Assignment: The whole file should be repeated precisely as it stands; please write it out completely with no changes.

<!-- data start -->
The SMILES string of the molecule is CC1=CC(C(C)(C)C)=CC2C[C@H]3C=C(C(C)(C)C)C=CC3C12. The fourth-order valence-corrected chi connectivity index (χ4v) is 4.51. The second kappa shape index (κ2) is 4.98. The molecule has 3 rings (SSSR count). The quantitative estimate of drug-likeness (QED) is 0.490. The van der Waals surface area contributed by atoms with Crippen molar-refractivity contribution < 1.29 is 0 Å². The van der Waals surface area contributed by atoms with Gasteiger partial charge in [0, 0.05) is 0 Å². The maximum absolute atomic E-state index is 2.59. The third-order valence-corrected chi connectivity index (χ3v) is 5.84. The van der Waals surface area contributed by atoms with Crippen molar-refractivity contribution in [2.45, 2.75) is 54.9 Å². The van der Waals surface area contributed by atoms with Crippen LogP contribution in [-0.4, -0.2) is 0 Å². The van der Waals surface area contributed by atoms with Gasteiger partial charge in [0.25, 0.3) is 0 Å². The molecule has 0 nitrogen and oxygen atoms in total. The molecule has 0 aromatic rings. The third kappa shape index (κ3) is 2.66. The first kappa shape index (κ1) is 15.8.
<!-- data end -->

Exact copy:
The SMILES string of the molecule is CC1=CC(C(C)(C)C)=CC2C[C@H]3C=C(C(C)(C)C)C=CC3C12. The fourth-order valence-corrected chi connectivity index (χ4v) is 4.51. The second kappa shape index (κ2) is 4.98. The molecule has 3 rings (SSSR count). The quantitative estimate of drug-likeness (QED) is 0.490. The van der Waals surface area contributed by atoms with Crippen molar-refractivity contribution < 1.29 is 0 Å². The van der Waals surface area contributed by atoms with Gasteiger partial charge in [0, 0.05) is 0 Å². The maximum absolute atomic E-state index is 2.59. The third-order valence-corrected chi connectivity index (χ3v) is 5.84. The van der Waals surface area contributed by atoms with Crippen molar-refractivity contribution in [2.45, 2.75) is 54.9 Å². The van der Waals surface area contributed by atoms with Crippen LogP contribution in [-0.4, -0.2) is 0 Å². The van der Waals surface area contributed by atoms with Gasteiger partial charge in [0.25, 0.3) is 0 Å². The molecule has 0 nitrogen and oxygen atoms in total. The molecule has 0 aromatic rings. The third kappa shape index (κ3) is 2.66. The first kappa shape index (κ1) is 15.8.